HenryAdamchukStanhopeEtAl2019

Reference

Henry, E., Adamchuk, V., Stanhope, T., Buddle, C.M., Rindlaub, N. (2019) Precision apiculture: Development of a wireless sensor network for honeybee hives. Computers and Electronics in Agriculture, 156:138-144. (Scopus )

Abstract

Wireless in-hive sensor networks show promise in apiary management and research. However, radio frequency electromagnetic radiation (RF-EMR) emitted by wireless technologies could affect honeybees at the individual and the colony level. Prior research has noted that different operation frequencies and power of transferred signals affect insect and larger animal behavior. An on-line wireless sensor network was developed that continuously monitored in-hive temperature, relative humidity, and acoustics. While testing the network performance, a wired version of the developed sensor network was used to substantiate whether or not RF-EMR from Wi-Fi affects the measured parameters through a 30-day study in 2015. Two groups of three beehives were monitored: the first group was subjected to 2.4 GHz Wi-Fi signal while the second group was located outside of radio communication range. During RF-EMR exposure, in-hive temperature increased by an average of 0.09C and relative humidity increased by 1.53%, sound increased in amplitude by 0.03 dB but decreased in frequency by 2.57 Hz. All measured parameters had a higher standard deviation (SD) during the exposure treatment as compared to these changes during RF-EMR exposure, thus differences were not significant at the p < 0.05 level However, Control hive 1 swarmed 2 months before the start of the experiment and was on average 14.4% less humid and 1.57 dB quieter than the other monitored. Based on this research, no evidence of beehive environment change in response to RM-EMR was found. At the same time, the observation of abnormally measured parameters could be linked with a stressed colony (due to a swarming event), which might help apiculturists reduce production losses by rapidly reacting to the observed indicators of potential stress. Given the complexity of beehive dynamics, research on other potential effects of RF-EMR is needed before adopting wireless technologies in beehive sensors. © 2018 Elsevier B.V.

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@ARTICLE { HenryAdamchukStanhopeEtAl2019,
    AUTHOR = { Henry, E. and Adamchuk, V. and Stanhope, T. and Buddle, C.M. and Rindlaub, N. },
    TITLE = { Precision apiculture: Development of a wireless sensor network for honeybee hives },
    JOURNAL = { Computers and Electronics in Agriculture },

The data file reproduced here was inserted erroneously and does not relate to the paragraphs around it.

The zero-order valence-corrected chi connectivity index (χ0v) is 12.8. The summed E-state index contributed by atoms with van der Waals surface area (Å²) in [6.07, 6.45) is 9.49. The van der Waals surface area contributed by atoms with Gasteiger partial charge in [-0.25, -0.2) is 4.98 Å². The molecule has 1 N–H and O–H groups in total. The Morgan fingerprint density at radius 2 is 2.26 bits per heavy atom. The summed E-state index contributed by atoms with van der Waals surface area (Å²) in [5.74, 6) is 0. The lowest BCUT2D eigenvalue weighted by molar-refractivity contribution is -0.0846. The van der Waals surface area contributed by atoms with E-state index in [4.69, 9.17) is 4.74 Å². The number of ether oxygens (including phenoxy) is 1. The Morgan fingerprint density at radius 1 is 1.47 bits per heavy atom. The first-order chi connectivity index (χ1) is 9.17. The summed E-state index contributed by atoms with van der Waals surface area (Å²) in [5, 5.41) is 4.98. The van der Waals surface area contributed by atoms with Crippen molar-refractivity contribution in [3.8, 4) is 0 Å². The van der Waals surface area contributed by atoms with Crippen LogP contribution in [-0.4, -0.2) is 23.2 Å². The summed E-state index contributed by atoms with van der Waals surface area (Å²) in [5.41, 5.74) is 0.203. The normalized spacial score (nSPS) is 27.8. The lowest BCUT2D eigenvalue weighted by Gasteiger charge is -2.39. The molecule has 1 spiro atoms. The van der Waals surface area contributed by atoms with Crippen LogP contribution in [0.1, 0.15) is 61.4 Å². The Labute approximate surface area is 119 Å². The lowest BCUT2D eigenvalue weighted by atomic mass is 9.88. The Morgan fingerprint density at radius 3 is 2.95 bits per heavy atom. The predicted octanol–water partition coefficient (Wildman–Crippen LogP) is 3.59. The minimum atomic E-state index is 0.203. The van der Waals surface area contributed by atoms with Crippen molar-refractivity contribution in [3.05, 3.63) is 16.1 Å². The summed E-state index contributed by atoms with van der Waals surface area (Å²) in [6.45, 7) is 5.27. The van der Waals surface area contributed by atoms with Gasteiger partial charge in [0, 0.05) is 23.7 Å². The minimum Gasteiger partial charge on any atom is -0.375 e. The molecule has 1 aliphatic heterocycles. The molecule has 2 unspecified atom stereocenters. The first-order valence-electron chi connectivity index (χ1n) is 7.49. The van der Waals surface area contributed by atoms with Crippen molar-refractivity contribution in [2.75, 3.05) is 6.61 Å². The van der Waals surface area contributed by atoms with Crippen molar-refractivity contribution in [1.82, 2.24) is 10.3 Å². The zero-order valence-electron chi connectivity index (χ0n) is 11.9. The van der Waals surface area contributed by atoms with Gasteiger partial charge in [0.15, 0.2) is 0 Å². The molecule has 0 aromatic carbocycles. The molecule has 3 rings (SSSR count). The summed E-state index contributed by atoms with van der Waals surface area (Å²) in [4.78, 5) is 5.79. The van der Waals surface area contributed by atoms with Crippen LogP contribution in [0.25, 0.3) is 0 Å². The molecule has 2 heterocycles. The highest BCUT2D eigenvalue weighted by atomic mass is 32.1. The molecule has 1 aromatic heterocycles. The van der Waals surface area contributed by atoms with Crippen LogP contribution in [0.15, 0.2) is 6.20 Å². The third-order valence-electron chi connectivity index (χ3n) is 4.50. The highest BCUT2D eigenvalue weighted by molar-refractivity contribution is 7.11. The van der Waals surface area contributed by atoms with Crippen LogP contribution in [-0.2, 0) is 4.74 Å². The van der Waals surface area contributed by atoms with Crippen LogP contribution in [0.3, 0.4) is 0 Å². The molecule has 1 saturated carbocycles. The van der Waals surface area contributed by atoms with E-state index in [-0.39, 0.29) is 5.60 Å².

YEAR = { 2019 },
    VOLUME = { 156 },
    PAGES = { 138-144 },
    NOTE = { cited By 0 },
    ABSTRACT = { Wireless in-hive sensor networks show promise in apiary management and research. However, radio frequency electromagnetic radiation (RF-EMR) emitted by wireless technologies could affect honeybees at the individual and the colony level. Prior research has noted that different operation frequencies and power of transferred signals affect insect and larger animal behavior. An on-line wireless sensor network was developed that continuously monitored in-hive temperature, relative humidity, and acoustics. While testing the network performance, a wired version of the developed sensor network was used to substantiate whether or not RF-EMR from Wi-Fi affects the measured parameters through a 30-day study in 2015. Two groups of three beehives were monitored: the first group was subjected to 2.4 GHz Wi-Fi signal while the second group was located outside of radio communication range. During RF-EMR exposure, in-hive temperature increased by an average of 0.09C and relative humidity increased by 1.53%, sound increased in amplitude by 0.03 dB but decreased in frequency by 2.57 Hz. All measured parameters had a higher standard deviation (SD) during the exposure treatment as compared to these changes during RF-EMR exposure, thus differences were not significant at the p < 0.05 level However, Control hive 1 swarmed 2 months before the start of the experiment and was on average 14.4% less humid and 1.57 dB quieter than the other monitored. Based on this research, no evidence of beehive environment change in response to RM-EMR was found. At the same time, the observation of abnormally measured parameters could be linked with a stressed colony (due to a swarming event), which might help apiculturists reduce production losses by rapidly reacting to the observed indicators of potential stress. Given the complexity of beehive dynamics, research on other potential effects of RF-EMR is needed before adopting wireless technologies in beehive sensors. © 2018 Elsevier B.V. },
    AFFILIATION = { Department of Bioresource Engineering, McGill University, 21111 Lakeshore Drive, Ste-Anne-de-BellevueQuébec, Canada; Department of Natural Resource Sciences, McGill University, 21111 Lakeshore Drive, Ste-Anne-de-BellevueQuébec, Canada; The Nature Conservancy, 601 S Figueroa St, Los Angeles, CA 90017, United States },
    AUTHOR_KEYWORDS = { Beehive sensing; Precision apiculture; Wireless sensor network },
    DOCUMENT_TYPE = { Article },
    DOI = { 10.1016/j.compag.2018.11.001 },
    SOURCE = { Scopus },
    URL = { https://www.scopus.com/inward/record.uri?eid=2-s2.0-85059332095&doi=10.1016%2fj.compag.2018.11.001&partnerID=40&md5=caa2afbec3d6d274918e5a641d72c775 },
}

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